The Independent travel offers: Discover a world of inspiring destinations

PROMOTED VIDEO
Have you tried new the Independent Digital Edition apps?
News
Dawkins: 'There’s a very interesting reason why a prince could not turn into a frog – it's statistically too improbable'
newsThat's Richard Dawkins on babies with Down Syndrome
Sport
Malky Mackay salutes the Cardiff fans after the 3-1 defeat at Liverpool on Sunday
footballFormer Cardiff boss accused of sending homophobic, racist and messages
Sport
Rodgers showered praise on Balotelli last week, which led to speculation he could sign the AC Milan front man
transfers
Life and Style
life – it's not, says Rachel McKinnon
Arts and Entertainment
Eye of the beholder? 'Concrete lasagne' Preston bus station
architectureWhich monstrosities should be nominated for the Dead Prize?
Arts and Entertainment
Arctic Monkeys headline this year's Reading and Leeds festivals, but there's a whole host of other bands to check out too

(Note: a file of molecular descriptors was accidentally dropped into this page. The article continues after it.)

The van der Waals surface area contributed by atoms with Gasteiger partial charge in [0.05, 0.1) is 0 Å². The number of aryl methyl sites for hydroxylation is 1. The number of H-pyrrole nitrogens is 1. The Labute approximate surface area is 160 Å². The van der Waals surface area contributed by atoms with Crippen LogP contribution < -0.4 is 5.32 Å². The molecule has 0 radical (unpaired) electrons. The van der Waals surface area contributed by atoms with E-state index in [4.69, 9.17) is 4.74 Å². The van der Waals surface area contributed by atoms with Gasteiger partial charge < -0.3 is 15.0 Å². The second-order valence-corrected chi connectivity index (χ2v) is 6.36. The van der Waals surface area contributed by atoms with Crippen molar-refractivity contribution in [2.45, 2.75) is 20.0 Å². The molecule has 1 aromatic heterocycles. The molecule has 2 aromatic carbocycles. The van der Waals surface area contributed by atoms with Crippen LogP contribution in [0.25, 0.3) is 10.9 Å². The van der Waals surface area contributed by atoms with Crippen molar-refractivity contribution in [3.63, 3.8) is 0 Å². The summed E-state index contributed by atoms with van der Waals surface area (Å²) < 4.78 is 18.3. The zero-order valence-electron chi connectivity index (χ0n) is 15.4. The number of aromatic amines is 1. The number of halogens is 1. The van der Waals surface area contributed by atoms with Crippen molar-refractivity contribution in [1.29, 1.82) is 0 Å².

music(who aren't Arctic Monkeys)
News
Lizards, such as Iguanas (pictured), have a unique pattern of tissue growth
science
Travel
ebookHow to enjoy the perfect short break in 20 great cities
Independent Travel Videos
Independent Travel Videos
Simon Calder in Amsterdam
Independent Travel Videos
Simon Calder in Giverny
Independent Travel Videos
Simon Calder in St John's
Independent Travel Videos
Independent
Travel Shop
the manor
Up to 70% off luxury travel
on city breaks Find out more
santorini
Up to 70% off luxury travel
on chic beach resorts Find out more
sardina foodie
Up to 70% off luxury travel
on country retreats Find out more
Latest stories from i100
Have you tried new the Independent Digital Edition apps?
Independent Dating
and  

By clicking 'Search' you
are agreeing to our
Terms of Use.

ES Rentals

    iJobs Job Widget
    iJobs Travel

    Oracle 11g SQL 2008 DBA (Unix, Oracle RAC, Mirroring, Replicati

    £6000 - £50000 per annum + Bonus+Benefits+Package: Harrington Starr: Oracle 11...

    Recruitment Consultant (Graduate Trainee), Finchley Central

    £17K OTE £30K: Charter Selection: Highly successful and innovative specialist...

    SQL DBA/ C# Developer - T-SQL, C#.Net

    £45000 - £55000 per annum + Benefits: Ashdown Group: Working with an exciting ...